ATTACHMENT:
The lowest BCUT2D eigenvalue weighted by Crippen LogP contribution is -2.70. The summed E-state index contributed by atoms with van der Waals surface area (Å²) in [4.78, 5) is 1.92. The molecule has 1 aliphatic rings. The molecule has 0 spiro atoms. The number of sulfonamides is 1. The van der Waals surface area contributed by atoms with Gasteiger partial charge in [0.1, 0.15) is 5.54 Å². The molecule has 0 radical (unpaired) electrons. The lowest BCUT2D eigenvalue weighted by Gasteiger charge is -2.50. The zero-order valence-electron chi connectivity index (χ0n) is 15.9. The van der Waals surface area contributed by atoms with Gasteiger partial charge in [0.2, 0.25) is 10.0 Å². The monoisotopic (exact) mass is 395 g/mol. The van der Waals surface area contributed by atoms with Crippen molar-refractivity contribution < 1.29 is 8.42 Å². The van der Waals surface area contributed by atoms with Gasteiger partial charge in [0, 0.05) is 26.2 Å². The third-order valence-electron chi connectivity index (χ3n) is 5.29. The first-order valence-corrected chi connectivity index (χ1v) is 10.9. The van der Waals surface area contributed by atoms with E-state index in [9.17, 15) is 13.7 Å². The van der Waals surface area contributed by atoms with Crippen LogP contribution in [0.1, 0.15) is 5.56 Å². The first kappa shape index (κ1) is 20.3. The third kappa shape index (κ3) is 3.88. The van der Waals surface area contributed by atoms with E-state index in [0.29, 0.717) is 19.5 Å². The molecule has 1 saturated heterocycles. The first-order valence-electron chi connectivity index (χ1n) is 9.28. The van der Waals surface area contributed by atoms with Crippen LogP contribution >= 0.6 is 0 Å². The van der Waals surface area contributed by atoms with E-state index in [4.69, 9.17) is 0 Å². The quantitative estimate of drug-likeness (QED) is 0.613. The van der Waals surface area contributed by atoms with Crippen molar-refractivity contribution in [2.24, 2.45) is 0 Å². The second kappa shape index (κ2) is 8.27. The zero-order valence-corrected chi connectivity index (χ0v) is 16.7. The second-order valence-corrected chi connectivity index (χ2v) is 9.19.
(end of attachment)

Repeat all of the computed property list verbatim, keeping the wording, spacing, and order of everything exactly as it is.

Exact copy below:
The lowest BCUT2D eigenvalue weighted by Crippen LogP contribution is -2.70. The summed E-state index contributed by atoms with van der Waals surface area (Å²) in [4.78, 5) is 1.92. The molecule has 1 aliphatic rings. The molecule has 0 spiro atoms. The number of sulfonamides is 1. The van der Waals surface area contributed by atoms with Gasteiger partial charge in [0.1, 0.15) is 5.54 Å². The molecule has 0 radical (unpaired) electrons. The lowest BCUT2D eigenvalue weighted by Gasteiger charge is -2.50. The zero-order valence-electron chi connectivity index (χ0n) is 15.9. The van der Waals surface area contributed by atoms with Gasteiger partial charge in [0.2, 0.25) is 10.0 Å². The monoisotopic (exact) mass is 395 g/mol. The van der Waals surface area contributed by atoms with Crippen molar-refractivity contribution < 1.29 is 8.42 Å². The van der Waals surface area contributed by atoms with Gasteiger partial charge in [0, 0.05) is 26.2 Å². The third-order valence-electron chi connectivity index (χ3n) is 5.29. The first-order valence-corrected chi connectivity index (χ1v) is 10.9. The van der Waals surface area contributed by atoms with E-state index in [9.17, 15) is 13.7 Å². The van der Waals surface area contributed by atoms with Crippen LogP contribution in [0.1, 0.15) is 5.56 Å². The first kappa shape index (κ1) is 20.3. The third kappa shape index (κ3) is 3.88. The van der Waals surface area contributed by atoms with E-state index in [0.29, 0.717) is 19.5 Å². The molecule has 1 saturated heterocycles. The first-order valence-electron chi connectivity index (χ1n) is 9.28. The van der Waals surface area contributed by atoms with Crippen LogP contribution >= 0.6 is 0 Å². The van der Waals surface area contributed by atoms with E-state index in [4.69, 9.17) is 0 Å². The quantitative estimate of drug-likeness (QED) is 0.613. The van der Waals surface area contributed by atoms with Crippen molar-refractivity contribution in [2.24, 2.45) is 0 Å². The second kappa shape index (κ2) is 8.27. The zero-order valence-corrected chi connectivity index (χ0v) is 16.7. The second-order valence-corrected chi connectivity index (χ2v) is 9.19.